For this month’s chilled out post we’re talking about writing buddies. With everything that’s going off in the world right now I didn’t want to get talking about anything too heavy or personal because I think we’re all reading a little too much negative or worrying content at the moment. There’s also a big push to stay connected and catch up with friends and family members to make sure that everyone is doing ok. So, while everyone is thinking about friendship, I wanted to talk about why having writing friends is an important part of being a writer. Continue reading “The importance of having writing buddies”
I still can’t believe I’m writing this post, I can’t quite believe we’re at 100 posts already. It doesn’t feel five minuets since I was sitting in my college corridor looking puzzled at my laptop as I tried to navigate WordPress’s interface for the first time. How time fly’s when you’re having fun.
I can say with confidence that I never expected to be where I am today, I never expected to ever make it to 100 posts, I never expected to make it to my first year anniversary and we’re now quickly approaching three years with Lost in the Story. Running this blog has been an incredible experience for me, and as dramatic as it sounds, it’s been life changing.
A few years ago blogging wasn’t even on my radar, I’d never really heard of it. It was my dad who introduced me to the idea of blogging after I said I wanted swap over from studying forensic science and pursue a career in writing instead. Blogging was a good way to see if I could write consistently, and maintain the level of motivation that was needed to make a job out of writing. If I got bored of it in a few weeks then becoming a writer wasn’t for me and I should stay on the science route.
Well 100 posts later and I’m still here.
I loved blogging so much that I made the leap from science to writing. I now study creative and professional writing at Bangor University. If it wasn’t for this blog there is no way I would have had the confidence to do my dream degree at my dream University. Continue reading “Celebration – 100th post!”
Over the past few weeks I’ve been working on getting my book sorted. It’s still very early days but I felt I had a good enough grasp on the plan for it to start creating an outline. For those of you who may not know, and outline is a step-by-step plan of what’s going to happen in your book. It can include your main plot, any subplots, important information, locations of particular scenes and the general timeline your book follows.
Outlining is an integral part of writing a book. Yes, you don’t have to outline, and you can still write a book. However, being completely truthful your books is going to have a lot of plot holes and most likely have a weird pace. What outlining does is it makes you think in detail about your plot and by doing this you can notice any plot holes or discrepancies that may be in your book. Another cool thing about creating one is that it can significantly reduce writer’s block. Just think about it for a second, if you’ve got a plan of what’s going to happen in your book your less likely to run out of ideas because the ideas have already been thought of and wrote down.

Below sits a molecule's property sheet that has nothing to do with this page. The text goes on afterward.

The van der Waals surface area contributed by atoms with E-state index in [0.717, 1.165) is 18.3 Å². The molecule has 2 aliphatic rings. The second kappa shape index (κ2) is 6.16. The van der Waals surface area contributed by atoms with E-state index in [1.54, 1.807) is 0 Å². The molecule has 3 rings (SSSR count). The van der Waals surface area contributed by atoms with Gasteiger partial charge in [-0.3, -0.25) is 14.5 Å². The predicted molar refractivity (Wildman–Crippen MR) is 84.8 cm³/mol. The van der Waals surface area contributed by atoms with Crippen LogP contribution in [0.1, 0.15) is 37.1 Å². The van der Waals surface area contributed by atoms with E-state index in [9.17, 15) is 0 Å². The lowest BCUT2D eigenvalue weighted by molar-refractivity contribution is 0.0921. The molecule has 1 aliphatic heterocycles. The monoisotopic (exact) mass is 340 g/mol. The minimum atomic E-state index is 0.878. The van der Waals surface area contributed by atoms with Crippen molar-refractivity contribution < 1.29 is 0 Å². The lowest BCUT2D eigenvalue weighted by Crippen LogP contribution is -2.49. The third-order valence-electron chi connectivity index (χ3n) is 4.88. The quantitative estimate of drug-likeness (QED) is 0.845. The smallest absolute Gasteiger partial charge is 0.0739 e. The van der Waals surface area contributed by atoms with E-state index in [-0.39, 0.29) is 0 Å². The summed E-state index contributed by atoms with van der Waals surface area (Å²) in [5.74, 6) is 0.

Basically, it’s a really good idea, and the more detailed it is the easier it should be for you to write your story (in theory).
This is what I’ve been spending most of my free time on as of late. I completed my outline a few weeks ago and have since moved on to creating character profiles and really getting to know the ins and outs of every character in my book. However, as of the doing this and referring back to my outline I’ve noticed there’s a few things that aren’t quite right and that’s what I’m going to discuss today, the mistakes I made when I outlined my book. Hopefully you can learn from my mistakes and save yourself time and a lot of annoying editing. Continue reading “Mistakes I made when I outlined my book”
If there’s one thing in the writing process I seriously underestimated it would be the importance of warming up before you write. Before university if I was to write something, I would open my laptop, get up a word document and just write. The start of my writing was always a bit clunky; it didn’t flow very well. If anything needed the most editing in my work, I could guarantee you it would be the start. I now understand that was because I didn’t warm up before I wrote anything.
Since being at university I’ve come to realise the importance of being in the right mindset before I write. I’m not talking about making sure I’m relaxed or feeling very motivated, what I’m talking about is making sure the ideas are flowing and I’m warmed up. So far, I’ve been doing this by free writing. I will set a two-minute or five-minute timer on my phone, pick up a pen and write non-stop until the time was up. What this did was let me get most of my clunky writing out of my system before I was working on my manuscript or essay. You don’t have to do this with a pen and paper, it’s just I find it a little bit easier to be less perfect when I’m scribbling down ideas on paper and not typing them.
It’s all been very well and good but over time it’s got a bit boring so when I went back home at Christmas, I found my story cubes and decided to bring them back with me to university.
I’ve had these since I was about 13 and I think they’re so useful. They’re a fantastic way to just have fun thinking of stories and plots. Since I’ve been back at university, I’ve been using these cubes regularly as writing prompts and over time they became my warm up, replacing free writing. What I wanted to share with you all today is how I use these as a professional writer as a method of warming up my writing muscles. I understand they’re designed for children, but I really wouldn’t underestimate them or dismiss them because of the target audience. Continue reading “Simple writing exercise – Rory’s Story Cubes”